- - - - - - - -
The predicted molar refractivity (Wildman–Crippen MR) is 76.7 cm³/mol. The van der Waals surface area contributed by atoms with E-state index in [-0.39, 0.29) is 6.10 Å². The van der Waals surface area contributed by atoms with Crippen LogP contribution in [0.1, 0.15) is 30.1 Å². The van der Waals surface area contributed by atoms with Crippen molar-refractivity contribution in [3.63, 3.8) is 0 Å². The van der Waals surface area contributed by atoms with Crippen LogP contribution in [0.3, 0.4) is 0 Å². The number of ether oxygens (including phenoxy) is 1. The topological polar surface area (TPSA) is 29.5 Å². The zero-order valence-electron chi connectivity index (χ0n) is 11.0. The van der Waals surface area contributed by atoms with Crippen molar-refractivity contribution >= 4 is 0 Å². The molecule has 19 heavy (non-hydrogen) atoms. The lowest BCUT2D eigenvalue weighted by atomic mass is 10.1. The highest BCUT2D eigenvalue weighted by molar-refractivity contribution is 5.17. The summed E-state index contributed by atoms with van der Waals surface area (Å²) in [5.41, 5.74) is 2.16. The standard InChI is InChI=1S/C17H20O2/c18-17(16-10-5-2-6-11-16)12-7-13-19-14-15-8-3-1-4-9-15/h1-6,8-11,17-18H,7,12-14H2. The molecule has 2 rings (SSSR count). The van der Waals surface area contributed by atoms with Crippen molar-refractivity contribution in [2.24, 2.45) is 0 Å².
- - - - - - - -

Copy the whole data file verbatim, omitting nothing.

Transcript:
The predicted molar refractivity (Wildman–Crippen MR) is 76.7 cm³/mol. The van der Waals surface area contributed by atoms with E-state index in [-0.39, 0.29) is 6.10 Å². The van der Waals surface area contributed by atoms with Crippen LogP contribution in [0.1, 0.15) is 30.1 Å². The van der Waals surface area contributed by atoms with Crippen molar-refractivity contribution in [3.63, 3.8) is 0 Å². The van der Waals surface area contributed by atoms with Crippen LogP contribution in [0.3, 0.4) is 0 Å². The number of ether oxygens (including phenoxy) is 1. The topological polar surface area (TPSA) is 29.5 Å². The zero-order valence-electron chi connectivity index (χ0n) is 11.0. The van der Waals surface area contributed by atoms with Crippen molar-refractivity contribution >= 4 is 0 Å². The molecule has 19 heavy (non-hydrogen) atoms. The lowest BCUT2D eigenvalue weighted by atomic mass is 10.1. The highest BCUT2D eigenvalue weighted by molar-refractivity contribution is 5.17. The summed E-state index contributed by atoms with van der Waals surface area (Å²) in [5.41, 5.74) is 2.16. The standard InChI is InChI=1S/C17H20O2/c18-17(16-10-5-2-6-11-16)12-7-13-19-14-15-8-3-1-4-9-15/h1-6,8-11,17-18H,7,12-14H2. The molecule has 2 rings (SSSR count). The van der Waals surface area contributed by atoms with Crippen molar-refractivity contribution in [2.24, 2.45) is 0 Å².